Ghost in the Light

"...there is evil everywhere under the sun."
- Hercule Poirot (Agatha Christie's Evil Under the Sun, 1941)
During the 1950s, the celebrated and incredibly prolific science-fiction author, Isaac Asimov, wrote "a series of six derring-do novels" about the ace investigator of the Council of Science, David "Lucky" Starr, which is a gig that brought him to every world in our Solar System – all of them colonized and inhabited by humans. As they should be!

The stories fall into the category of juvenile fiction and were initially published under a pseudonym, "Paul French," but the name was dropped when plans for a television series fell through. So the series always impressed me as an action/adventure stories in a science-fiction surrounding, but, according to Mike Grost, there's one Lucky Starr title offering "a fully fair play mystery." One that has clues and "a dying message delivered by a non-human character," which should give the observant reader a couple of strong hints as to who the culprit is. So how could I possibly resist?

Lucky Starr and the Big Sun of Mercury (1956) is the third book in the series and brings David "Lucky" Starr and his small, Martian-born sidekick, John Bigman Jones, to the smallest and innermost planet of the Solar System – a two-faced celestial body called Mercury. Since the planet is the next door neighbor of our Sun, it's not the most hospitable place for permanent human settlement. However, the planet had been mined in the past for precious metals, such as silver and platinum, and recently became the location of an expensive research project.

At the Solar Observatory at the Mercurial North Pole, they're testing a completely new branch of science, called Sub-etheric Optics, which would allow them to intercept sunlight, guide it through hyperspace, and spread it evenly over the Earth – effectively giving them full control over the seasons. The "distribution of sunlight" would turn the Earth into a "conditioned paradise," but, recently, the project is plagued by a series of accidents. And they're taking a toll on the engineer in charge of Project Light, Scott Mindes.

Upon their arrival on Mercury, Mindes tells Lucky and Bigman there are "two-legged ghosts" on the Sun-side of the planet. Mindes has been scouting the Sun-side in a small rocket-scooter and observed "something that moved under the sun," something wearing a metallic spacesuit, who was seen standing still in the Sun for minutes at a time – as though it didn't care "a thing for the heat and radiation." Something that would be even ill-advised to do in a special insulated spacesuit.

So is the metal-clad ghost a fragment of the engineer's unstable imagination? An unknown Mercurian life-form? Or a saboteur from the Sirius star system?

After the opening chapters, the red-thread running through the plot splits into several sub-threads, which are still tightly connected to one another, but allows for some of the spotlight to be shown on Starr's right-hand man. Bigman got himself into a feud with Jonathan Urteil, a "roving investigator" for Senator Swenson, who stands in opposition to the Council of Science. A dispute that would eventually lead to a duel fought in low-gravity to make up for the weight difference between both men and resulted in a simple, but original, murder involving a gravity lock.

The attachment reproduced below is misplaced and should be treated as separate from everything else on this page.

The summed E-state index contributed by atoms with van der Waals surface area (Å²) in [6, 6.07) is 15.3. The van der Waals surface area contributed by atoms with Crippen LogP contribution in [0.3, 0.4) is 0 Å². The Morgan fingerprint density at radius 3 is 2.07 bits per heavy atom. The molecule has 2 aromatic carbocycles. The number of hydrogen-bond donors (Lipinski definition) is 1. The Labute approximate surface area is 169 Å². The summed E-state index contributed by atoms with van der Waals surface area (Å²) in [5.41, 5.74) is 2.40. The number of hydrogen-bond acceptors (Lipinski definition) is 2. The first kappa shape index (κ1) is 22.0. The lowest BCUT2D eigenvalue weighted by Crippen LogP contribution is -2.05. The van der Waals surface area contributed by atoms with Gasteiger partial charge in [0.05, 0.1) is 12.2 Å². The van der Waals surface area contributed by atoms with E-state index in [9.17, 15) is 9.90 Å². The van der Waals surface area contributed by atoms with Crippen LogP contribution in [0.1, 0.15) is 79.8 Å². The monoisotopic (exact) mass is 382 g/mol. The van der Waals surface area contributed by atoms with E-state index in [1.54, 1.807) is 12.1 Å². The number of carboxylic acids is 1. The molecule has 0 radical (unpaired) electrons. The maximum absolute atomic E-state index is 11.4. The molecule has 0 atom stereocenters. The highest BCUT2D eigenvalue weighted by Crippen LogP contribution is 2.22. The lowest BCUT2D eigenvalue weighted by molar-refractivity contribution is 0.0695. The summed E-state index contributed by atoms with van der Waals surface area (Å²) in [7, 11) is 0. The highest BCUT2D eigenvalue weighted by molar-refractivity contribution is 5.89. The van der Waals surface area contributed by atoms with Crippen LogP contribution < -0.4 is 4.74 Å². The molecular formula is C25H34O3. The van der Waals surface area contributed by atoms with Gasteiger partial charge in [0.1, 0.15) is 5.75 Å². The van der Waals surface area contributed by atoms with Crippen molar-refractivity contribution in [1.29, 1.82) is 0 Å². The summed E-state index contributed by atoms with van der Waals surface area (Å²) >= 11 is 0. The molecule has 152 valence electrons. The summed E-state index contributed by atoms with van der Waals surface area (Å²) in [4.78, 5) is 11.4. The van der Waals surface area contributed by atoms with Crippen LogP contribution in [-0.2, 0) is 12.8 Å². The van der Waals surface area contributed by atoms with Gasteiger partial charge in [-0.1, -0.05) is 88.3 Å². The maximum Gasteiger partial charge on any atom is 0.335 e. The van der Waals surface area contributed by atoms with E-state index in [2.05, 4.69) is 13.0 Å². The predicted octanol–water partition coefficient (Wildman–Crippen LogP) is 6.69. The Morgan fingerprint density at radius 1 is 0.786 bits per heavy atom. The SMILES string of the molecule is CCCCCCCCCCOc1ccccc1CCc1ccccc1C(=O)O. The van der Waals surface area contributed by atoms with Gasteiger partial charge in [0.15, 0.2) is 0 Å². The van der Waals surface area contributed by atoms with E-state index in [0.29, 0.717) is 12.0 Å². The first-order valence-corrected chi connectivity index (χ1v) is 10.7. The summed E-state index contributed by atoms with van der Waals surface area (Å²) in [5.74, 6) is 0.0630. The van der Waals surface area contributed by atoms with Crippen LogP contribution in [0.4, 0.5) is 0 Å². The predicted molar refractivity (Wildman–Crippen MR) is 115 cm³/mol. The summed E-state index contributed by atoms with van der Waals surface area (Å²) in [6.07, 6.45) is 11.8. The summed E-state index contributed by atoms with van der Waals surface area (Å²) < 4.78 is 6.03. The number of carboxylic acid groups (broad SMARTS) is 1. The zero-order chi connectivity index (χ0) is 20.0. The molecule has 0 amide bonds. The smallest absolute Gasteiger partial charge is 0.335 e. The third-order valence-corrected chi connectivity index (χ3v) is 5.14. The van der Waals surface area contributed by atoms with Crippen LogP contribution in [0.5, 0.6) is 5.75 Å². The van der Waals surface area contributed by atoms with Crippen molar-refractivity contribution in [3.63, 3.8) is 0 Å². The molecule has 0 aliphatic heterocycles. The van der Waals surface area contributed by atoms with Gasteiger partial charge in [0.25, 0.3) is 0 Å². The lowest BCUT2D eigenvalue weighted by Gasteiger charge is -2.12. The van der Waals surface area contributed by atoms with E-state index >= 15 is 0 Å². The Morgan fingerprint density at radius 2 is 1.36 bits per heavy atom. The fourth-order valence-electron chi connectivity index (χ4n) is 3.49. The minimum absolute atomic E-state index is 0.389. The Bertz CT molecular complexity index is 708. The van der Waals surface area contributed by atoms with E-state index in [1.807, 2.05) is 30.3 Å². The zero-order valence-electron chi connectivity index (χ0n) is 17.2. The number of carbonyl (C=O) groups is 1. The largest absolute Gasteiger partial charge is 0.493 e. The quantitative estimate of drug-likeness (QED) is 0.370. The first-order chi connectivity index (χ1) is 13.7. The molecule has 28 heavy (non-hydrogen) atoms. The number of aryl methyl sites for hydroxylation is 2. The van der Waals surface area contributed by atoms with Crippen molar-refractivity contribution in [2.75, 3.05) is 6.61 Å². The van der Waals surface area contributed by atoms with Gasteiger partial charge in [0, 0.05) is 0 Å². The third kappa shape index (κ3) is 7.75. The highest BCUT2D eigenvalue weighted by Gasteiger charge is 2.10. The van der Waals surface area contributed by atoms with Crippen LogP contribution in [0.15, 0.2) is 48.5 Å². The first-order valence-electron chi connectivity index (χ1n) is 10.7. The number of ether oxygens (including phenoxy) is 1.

However, the murder is committed relatively late into the story and before they dueled in low-gravity, Bigman and Urteil had a close brush with death in the dark, disused mines that has a backstory that could be used as the premise of a science-fiction horror movie.

Bigman and Lucky Starr
The mines were slowly being abandoned fifty years ago, when the observatory was constructed, but the only thing that never died down were the stories the miners left behind for the astronomers. Stories about miners who were inexplicably frozen to death in the shafts. In those days, the mine shafts were fairly well heated and the power units of their suits functioned normally, but miners kept dying from an inexplicable and intense cold – eventually only entered into the main shafts in gangs. Bigman and Urteil stumble across the answer to "the freezing death in the mines," but the answer in question is pure science-fiction. However, the problem gave the book some nice and imaginative scenes.

Yes, I realize this is the third mystery in row about a mine, having previously reviewed Tyline Perry's The Owner Lies Dead (1930) and M.V. Carey's The Mystery of Death Trap Mine (1976), but was unaware Lucky Starr and the Big Sun of Mercury had a sub-plot about an old, abandoned mine when picking the book from the big pile.

Meanwhile, Lucky is exploring the Sun-side of Mercury with an ergometer and comes across the tall, metallic figure glanced by Mindes, but all I can really say about this plot-thread is that Asimov had really stopped hiding his identity at this point in the series. Something is revealed in these chapters that makes no bones about the fact that these books take place in the same universe as (some) of his other science-fiction/mystery stories. And this figure gives Starr an incomprehensible dying message, "er—er," when asked who was behind the acts of sabotage.

It's a rudimentary and simplistic dying message, but one that makes perfect sense when explained and beautifully complements the other clues pointing the murderer/saboteur. Asimov really showed his then brand new credentials as a part-time mystery novelist. Granted, the story does not translate into a genre-classic, or even one of Asimov's best hybrid mysteries, but the plot was sound and all of the plot-threads tied up satisfactorily. And the Mercurial backdrop was great.